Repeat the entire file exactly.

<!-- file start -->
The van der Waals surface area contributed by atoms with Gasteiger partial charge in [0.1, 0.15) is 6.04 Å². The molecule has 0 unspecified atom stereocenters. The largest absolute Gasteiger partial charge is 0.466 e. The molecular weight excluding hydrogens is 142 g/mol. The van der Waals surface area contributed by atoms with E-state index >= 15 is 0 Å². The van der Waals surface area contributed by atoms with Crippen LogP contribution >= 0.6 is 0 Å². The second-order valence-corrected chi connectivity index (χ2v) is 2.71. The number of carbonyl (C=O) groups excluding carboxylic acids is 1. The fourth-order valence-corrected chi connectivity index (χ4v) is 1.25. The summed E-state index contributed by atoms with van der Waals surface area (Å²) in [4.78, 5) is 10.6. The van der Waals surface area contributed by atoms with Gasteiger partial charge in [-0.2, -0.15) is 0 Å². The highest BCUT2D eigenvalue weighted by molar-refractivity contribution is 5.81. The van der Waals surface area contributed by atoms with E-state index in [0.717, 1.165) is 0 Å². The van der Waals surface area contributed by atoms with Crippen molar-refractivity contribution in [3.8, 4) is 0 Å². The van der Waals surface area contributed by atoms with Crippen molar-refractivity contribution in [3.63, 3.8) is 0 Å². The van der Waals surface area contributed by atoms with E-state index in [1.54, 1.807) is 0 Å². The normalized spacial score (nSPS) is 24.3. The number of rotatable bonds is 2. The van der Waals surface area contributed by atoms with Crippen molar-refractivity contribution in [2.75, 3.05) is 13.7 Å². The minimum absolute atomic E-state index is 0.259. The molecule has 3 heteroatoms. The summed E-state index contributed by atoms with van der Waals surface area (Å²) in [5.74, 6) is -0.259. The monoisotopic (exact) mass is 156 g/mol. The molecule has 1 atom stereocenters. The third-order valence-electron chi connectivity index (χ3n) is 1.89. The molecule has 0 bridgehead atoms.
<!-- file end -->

The van der Waals surface area contributed by atoms with Gasteiger partial charge in [0.1, 0.15) is 6.04 Å². The molecule has 0 unspecified atom stereocenters. The largest absolute Gasteiger partial charge is 0.466 e. The molecular weight excluding hydrogens is 142 g/mol. The van der Waals surface area contributed by atoms with E-state index >= 15 is 0 Å². The van der Waals surface area contributed by atoms with Crippen LogP contribution >= 0.6 is 0 Å². The second-order valence-corrected chi connectivity index (χ2v) is 2.71. The number of carbonyl (C=O) groups excluding carboxylic acids is 1. The fourth-order valence-corrected chi connectivity index (χ4v) is 1.25. The summed E-state index contributed by atoms with van der Waals surface area (Å²) in [4.78, 5) is 10.6. The van der Waals surface area contributed by atoms with Gasteiger partial charge in [-0.2, -0.15) is 0 Å². The highest BCUT2D eigenvalue weighted by molar-refractivity contribution is 5.81. The van der Waals surface area contributed by atoms with E-state index in [0.717, 1.165) is 0 Å². The van der Waals surface area contributed by atoms with Crippen molar-refractivity contribution in [3.8, 4) is 0 Å². The van der Waals surface area contributed by atoms with Crippen molar-refractivity contribution in [3.63, 3.8) is 0 Å². The van der Waals surface area contributed by atoms with E-state index in [1.54, 1.807) is 0 Å². The normalized spacial score (nSPS) is 24.3. The number of rotatable bonds is 2. The van der Waals surface area contributed by atoms with Crippen molar-refractivity contribution in [2.75, 3.05) is 13.7 Å². The minimum absolute atomic E-state index is 0.259. The molecule has 3 heteroatoms. The summed E-state index contributed by atoms with van der Waals surface area (Å²) in [5.74, 6) is -0.259. The monoisotopic (exact) mass is 156 g/mol. The molecule has 1 atom stereocenters. The third-order valence-electron chi connectivity index (χ3n) is 1.89. The molecule has 0 bridgehead atoms.